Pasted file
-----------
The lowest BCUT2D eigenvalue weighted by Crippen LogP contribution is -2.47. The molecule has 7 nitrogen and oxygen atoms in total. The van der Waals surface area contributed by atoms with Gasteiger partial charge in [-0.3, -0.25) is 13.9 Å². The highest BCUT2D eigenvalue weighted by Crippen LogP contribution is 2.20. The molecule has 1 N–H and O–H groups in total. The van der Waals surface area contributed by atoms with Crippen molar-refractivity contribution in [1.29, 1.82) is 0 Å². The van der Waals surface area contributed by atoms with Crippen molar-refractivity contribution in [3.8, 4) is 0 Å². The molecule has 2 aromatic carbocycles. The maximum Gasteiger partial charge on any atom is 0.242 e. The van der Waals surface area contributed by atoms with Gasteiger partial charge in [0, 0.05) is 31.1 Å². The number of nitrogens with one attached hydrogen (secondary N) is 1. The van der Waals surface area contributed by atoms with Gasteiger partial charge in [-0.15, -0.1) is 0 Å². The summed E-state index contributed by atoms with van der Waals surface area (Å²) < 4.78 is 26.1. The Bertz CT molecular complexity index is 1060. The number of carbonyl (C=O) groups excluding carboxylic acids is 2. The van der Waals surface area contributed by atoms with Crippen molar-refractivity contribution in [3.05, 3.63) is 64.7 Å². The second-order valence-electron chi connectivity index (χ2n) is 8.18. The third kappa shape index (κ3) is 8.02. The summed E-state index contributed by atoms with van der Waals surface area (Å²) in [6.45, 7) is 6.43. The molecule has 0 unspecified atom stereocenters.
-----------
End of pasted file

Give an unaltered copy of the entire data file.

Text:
The lowest BCUT2D eigenvalue weighted by Crippen LogP contribution is -2.47. The molecule has 7 nitrogen and oxygen atoms in total. The van der Waals surface area contributed by atoms with Gasteiger partial charge in [-0.3, -0.25) is 13.9 Å². The highest BCUT2D eigenvalue weighted by Crippen LogP contribution is 2.20. The molecule has 1 N–H and O–H groups in total. The van der Waals surface area contributed by atoms with Crippen molar-refractivity contribution in [1.29, 1.82) is 0 Å². The van der Waals surface area contributed by atoms with Crippen molar-refractivity contribution in [3.8, 4) is 0 Å². The molecule has 2 aromatic carbocycles. The maximum Gasteiger partial charge on any atom is 0.242 e. The van der Waals surface area contributed by atoms with Gasteiger partial charge in [0, 0.05) is 31.1 Å². The number of nitrogens with one attached hydrogen (secondary N) is 1. The van der Waals surface area contributed by atoms with Gasteiger partial charge in [-0.15, -0.1) is 0 Å². The summed E-state index contributed by atoms with van der Waals surface area (Å²) < 4.78 is 26.1. The Bertz CT molecular complexity index is 1060. The number of carbonyl (C=O) groups excluding carboxylic acids is 2. The van der Waals surface area contributed by atoms with Crippen molar-refractivity contribution in [3.05, 3.63) is 64.7 Å². The second-order valence-electron chi connectivity index (χ2n) is 8.18. The third kappa shape index (κ3) is 8.02. The summed E-state index contributed by atoms with van der Waals surface area (Å²) in [6.45, 7) is 6.43. The molecule has 0 unspecified atom stereocenters.